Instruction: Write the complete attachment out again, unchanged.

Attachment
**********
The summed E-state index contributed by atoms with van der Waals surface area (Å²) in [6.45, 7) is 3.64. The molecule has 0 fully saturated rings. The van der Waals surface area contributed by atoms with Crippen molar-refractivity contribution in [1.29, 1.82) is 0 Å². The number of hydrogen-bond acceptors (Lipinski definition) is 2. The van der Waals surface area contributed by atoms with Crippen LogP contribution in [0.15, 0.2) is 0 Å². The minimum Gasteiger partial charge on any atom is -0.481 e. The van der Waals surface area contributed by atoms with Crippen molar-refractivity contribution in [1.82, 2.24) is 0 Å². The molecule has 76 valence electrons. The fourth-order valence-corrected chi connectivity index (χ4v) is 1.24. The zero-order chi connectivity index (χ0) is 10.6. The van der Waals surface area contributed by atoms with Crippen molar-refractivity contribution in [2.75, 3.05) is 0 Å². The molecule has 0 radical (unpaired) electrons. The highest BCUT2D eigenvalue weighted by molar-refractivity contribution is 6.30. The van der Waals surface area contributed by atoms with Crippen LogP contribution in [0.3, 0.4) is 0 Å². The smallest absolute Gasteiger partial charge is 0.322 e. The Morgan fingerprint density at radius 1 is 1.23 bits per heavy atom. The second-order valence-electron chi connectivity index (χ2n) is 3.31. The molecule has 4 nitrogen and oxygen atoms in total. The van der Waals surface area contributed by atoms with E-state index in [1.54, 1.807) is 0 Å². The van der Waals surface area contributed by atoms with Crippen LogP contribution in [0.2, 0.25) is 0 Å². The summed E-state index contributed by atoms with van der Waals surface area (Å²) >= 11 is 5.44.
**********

The summed E-state index contributed by atoms with van der Waals surface area (Å²) in [6.45, 7) is 3.64. The molecule has 0 fully saturated rings. The van der Waals surface area contributed by atoms with Crippen molar-refractivity contribution in [1.29, 1.82) is 0 Å². The number of hydrogen-bond acceptors (Lipinski definition) is 2. The van der Waals surface area contributed by atoms with Crippen LogP contribution in [0.15, 0.2) is 0 Å². The minimum Gasteiger partial charge on any atom is -0.481 e. The van der Waals surface area contributed by atoms with Crippen molar-refractivity contribution in [1.82, 2.24) is 0 Å². The molecule has 76 valence electrons. The fourth-order valence-corrected chi connectivity index (χ4v) is 1.24. The zero-order chi connectivity index (χ0) is 10.6. The van der Waals surface area contributed by atoms with Crippen molar-refractivity contribution in [2.75, 3.05) is 0 Å². The molecule has 0 radical (unpaired) electrons. The highest BCUT2D eigenvalue weighted by molar-refractivity contribution is 6.30. The van der Waals surface area contributed by atoms with Crippen LogP contribution in [0.3, 0.4) is 0 Å². The smallest absolute Gasteiger partial charge is 0.322 e. The Morgan fingerprint density at radius 1 is 1.23 bits per heavy atom. The second-order valence-electron chi connectivity index (χ2n) is 3.31. The molecule has 4 nitrogen and oxygen atoms in total. The van der Waals surface area contributed by atoms with E-state index in [1.54, 1.807) is 0 Å². The van der Waals surface area contributed by atoms with Crippen LogP contribution in [0.2, 0.25) is 0 Å². The summed E-state index contributed by atoms with van der Waals surface area (Å²) >= 11 is 5.44.